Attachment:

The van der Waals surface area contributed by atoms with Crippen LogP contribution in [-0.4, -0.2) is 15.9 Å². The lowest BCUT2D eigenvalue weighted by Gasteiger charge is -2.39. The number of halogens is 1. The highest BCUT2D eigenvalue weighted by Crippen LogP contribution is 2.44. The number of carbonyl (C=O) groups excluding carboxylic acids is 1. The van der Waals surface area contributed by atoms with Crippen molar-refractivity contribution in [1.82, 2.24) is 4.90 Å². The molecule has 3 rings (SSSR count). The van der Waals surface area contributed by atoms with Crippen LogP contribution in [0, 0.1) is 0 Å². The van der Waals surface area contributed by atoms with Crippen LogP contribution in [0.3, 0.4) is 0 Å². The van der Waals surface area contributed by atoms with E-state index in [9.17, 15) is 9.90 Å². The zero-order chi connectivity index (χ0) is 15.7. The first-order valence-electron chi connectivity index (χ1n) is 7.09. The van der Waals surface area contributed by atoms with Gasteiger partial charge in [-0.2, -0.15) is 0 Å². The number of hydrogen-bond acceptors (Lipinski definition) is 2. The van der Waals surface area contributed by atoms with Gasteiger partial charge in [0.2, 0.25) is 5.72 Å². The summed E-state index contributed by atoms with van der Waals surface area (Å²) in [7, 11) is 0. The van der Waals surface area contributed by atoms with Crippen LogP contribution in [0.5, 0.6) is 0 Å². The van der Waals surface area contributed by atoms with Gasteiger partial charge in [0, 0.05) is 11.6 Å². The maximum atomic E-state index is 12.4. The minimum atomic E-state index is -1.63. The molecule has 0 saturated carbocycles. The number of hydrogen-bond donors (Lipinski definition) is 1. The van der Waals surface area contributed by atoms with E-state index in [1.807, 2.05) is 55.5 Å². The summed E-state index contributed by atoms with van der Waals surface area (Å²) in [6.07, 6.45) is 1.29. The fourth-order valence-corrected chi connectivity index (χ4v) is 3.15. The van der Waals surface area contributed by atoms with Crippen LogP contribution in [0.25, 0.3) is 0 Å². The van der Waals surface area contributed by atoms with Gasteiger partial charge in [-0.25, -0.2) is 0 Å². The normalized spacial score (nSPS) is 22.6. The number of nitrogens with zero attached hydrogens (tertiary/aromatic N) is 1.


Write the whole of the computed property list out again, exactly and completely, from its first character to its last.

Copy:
The van der Waals surface area contributed by atoms with Crippen LogP contribution in [-0.4, -0.2) is 15.9 Å². The lowest BCUT2D eigenvalue weighted by Gasteiger charge is -2.39. The number of halogens is 1. The highest BCUT2D eigenvalue weighted by Crippen LogP contribution is 2.44. The number of carbonyl (C=O) groups excluding carboxylic acids is 1. The van der Waals surface area contributed by atoms with Crippen molar-refractivity contribution in [1.82, 2.24) is 4.90 Å². The molecule has 3 rings (SSSR count). The van der Waals surface area contributed by atoms with Crippen LogP contribution in [0, 0.1) is 0 Å². The van der Waals surface area contributed by atoms with Crippen LogP contribution in [0.3, 0.4) is 0 Å². The van der Waals surface area contributed by atoms with E-state index in [9.17, 15) is 9.90 Å². The zero-order chi connectivity index (χ0) is 15.7. The first-order valence-electron chi connectivity index (χ1n) is 7.09. The van der Waals surface area contributed by atoms with Gasteiger partial charge in [-0.2, -0.15) is 0 Å². The number of hydrogen-bond acceptors (Lipinski definition) is 2. The van der Waals surface area contributed by atoms with Gasteiger partial charge in [0.2, 0.25) is 5.72 Å². The summed E-state index contributed by atoms with van der Waals surface area (Å²) in [7, 11) is 0. The van der Waals surface area contributed by atoms with Crippen LogP contribution in [0.5, 0.6) is 0 Å². The van der Waals surface area contributed by atoms with Gasteiger partial charge in [0, 0.05) is 11.6 Å². The maximum atomic E-state index is 12.4. The minimum atomic E-state index is -1.63. The molecule has 0 saturated carbocycles. The number of hydrogen-bond donors (Lipinski definition) is 1. The van der Waals surface area contributed by atoms with E-state index in [1.807, 2.05) is 55.5 Å². The summed E-state index contributed by atoms with van der Waals surface area (Å²) in [6.07, 6.45) is 1.29. The fourth-order valence-corrected chi connectivity index (χ4v) is 3.15. The van der Waals surface area contributed by atoms with Crippen LogP contribution in [0.25, 0.3) is 0 Å². The van der Waals surface area contributed by atoms with Gasteiger partial charge in [-0.25, -0.2) is 0 Å². The normalized spacial score (nSPS) is 22.6. The number of nitrogens with zero attached hydrogens (tertiary/aromatic N) is 1.